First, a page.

See also: Afro-European
Some European countries make it illegal to collect demographic census information based on ethnicity or ancestry (e.g. France), but some others do query along racial lines (e.g. the UK). Of 42 countries surveyed by a European Commission against Racism and Intolerance study in 2007, it was found that 29 collected official statistics on country of birth, 37 on citizenship, 24 on religion, 26 on language, 6 on country of birth of parents, and 22 on nationality or ethnicity.
African Diaspora in European Countries
Main article: Black British
See also: Blacks in France
Estimates of 2 to 3 million of African descent, although one quarter of the Afro-French population live in overseas territories. This number is difficult to estimate because the French census does not use race as a category for ideological reasons.
See also: Afro-Dutch
There are an estimated 500,000 black people in the Netherlands and the Dutch Antilles. They mainly live in the islands of Aruba, Bonaire, Curaçao and Saint Martin, the latter of which is also partly French-controlled. Many Afro-Dutch people reside in the Netherlands.
See also: Afro-Germans
As of 2005, there were approximately 500,000 Afro-Germans (not including those of mixed ethnicity). This number is difficult to estimate because the German census does not use race as a category.
See also: Afro-Spaniards
Main article: Afro-Abkhazians
Some blacks of unknown origin once inhabited southern Abkhazia; today, they have been assimilated into the Abkhaz population.
Main article: Afro-Romanian
Main article: Afro-Russians
The first blacks in Russia were the result of the slave trade of the Ottoman Empire and their descendants still live on the coasts of the Black Sea. Czar Peter the Great was advised by his friend Lefort to bring in Africans to Russia for hard labor. Alexander Pushkin‘s great grandfather was the African princeling Abram Petrovich Gannibal, who became Peter’s protégé, was educated as a military engineer in France, and eventually became general-en-chef, responsible for the building of sea forts and canals in Russia.
During the 1930s fifteen Black American families moved to the Soviet Union as agricultural experts. As African states became independent in the 1960s, the Soviet Union offered their citizens the chance to study in Russia; over 40 years, 400,000 African students came, and some settled there.
Main article: Afro-Turks
Afro Turks are people of Zanj (Bantu) descent in Turkey. Like the Afro-Abkhazians, they trace their origin to the Ottoman slave trade. Beginning several centuries ago, a number of Africans, usually via Zanzibar as Zanj and from places such as Niger, Saudi Arabia, Libya, Kenya and Sudan, came to the Ottoman Empire settled by the Dalaman, Menderes and Gediz valleys, Manavgat, and Çukurova. African quarters of 19th-century İzmir, including Sabırtaşı, Dolapkuyu, Tamaşalık, İkiçeşmelik, and Ballıkuyu, are mentioned in contemporary records.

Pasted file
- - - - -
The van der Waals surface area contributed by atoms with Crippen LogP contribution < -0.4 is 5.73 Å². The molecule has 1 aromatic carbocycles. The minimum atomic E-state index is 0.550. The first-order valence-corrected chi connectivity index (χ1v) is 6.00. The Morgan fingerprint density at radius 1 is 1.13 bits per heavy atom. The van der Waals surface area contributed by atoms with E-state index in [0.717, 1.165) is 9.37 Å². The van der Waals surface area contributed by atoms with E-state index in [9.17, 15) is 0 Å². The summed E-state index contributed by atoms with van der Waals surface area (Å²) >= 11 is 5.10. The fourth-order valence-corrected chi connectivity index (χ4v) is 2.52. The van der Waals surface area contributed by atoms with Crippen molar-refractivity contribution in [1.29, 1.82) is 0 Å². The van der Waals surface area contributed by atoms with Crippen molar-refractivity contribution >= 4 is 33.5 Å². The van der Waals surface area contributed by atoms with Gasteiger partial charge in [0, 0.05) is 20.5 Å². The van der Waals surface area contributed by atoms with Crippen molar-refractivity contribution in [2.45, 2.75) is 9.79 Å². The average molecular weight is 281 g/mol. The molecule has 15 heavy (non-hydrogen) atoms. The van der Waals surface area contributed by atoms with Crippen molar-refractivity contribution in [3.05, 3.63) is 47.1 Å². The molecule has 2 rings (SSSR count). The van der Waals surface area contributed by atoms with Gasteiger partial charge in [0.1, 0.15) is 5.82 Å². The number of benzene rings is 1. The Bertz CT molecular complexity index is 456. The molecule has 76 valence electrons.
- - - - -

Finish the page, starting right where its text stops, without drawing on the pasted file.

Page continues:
There are a number of communities in South Asia that are descended from African slaves, traders or soldiers. These communities are the Siddi, Sheedi, Makrani and Sri Lanka Kaffirs. In some cases, they became very prominent, such as Jamal-ud-Din Yaqut, Hoshu Sheedi or the rulers of Janjira State. The Mauritian creole people are the descendants of African slaves similar to those in the Americas.
Some Pan-Africanists also consider other peoples as diasporic African peoples. These groups include, among others, Negritos, such as in the case of the peoples of the Malay Peninsula (Orang Asli); New Guinea (Papuans); Andamanese; certain peoples of the Indian subcontinent, and the aboriginal peoples of Melanesia and Micronesia. Most of these claims are rejected by mainstream ethnologists as pseudoscience and pseudoanthropology, as part of ideologically motivated Afrocentrist irredentism, touted primarily among some extremist elements in the United States who do not reflect on the mainstream African-American community. Mainstream anthropologists determine that the Andamanese and others are part of a network of authothonous ethnic groups present in South Asia that trace their genetic ancestry to a migratory sequence that culminated in the Australian Aboriginals rather than from Africa directly. Genetic testing has shown the Andamani to belong to the Y-Chromosome Haplogroup D-M174, which is in common with Australian Aboriginals and the Ainu people of Japan rather than the actual African diaspora.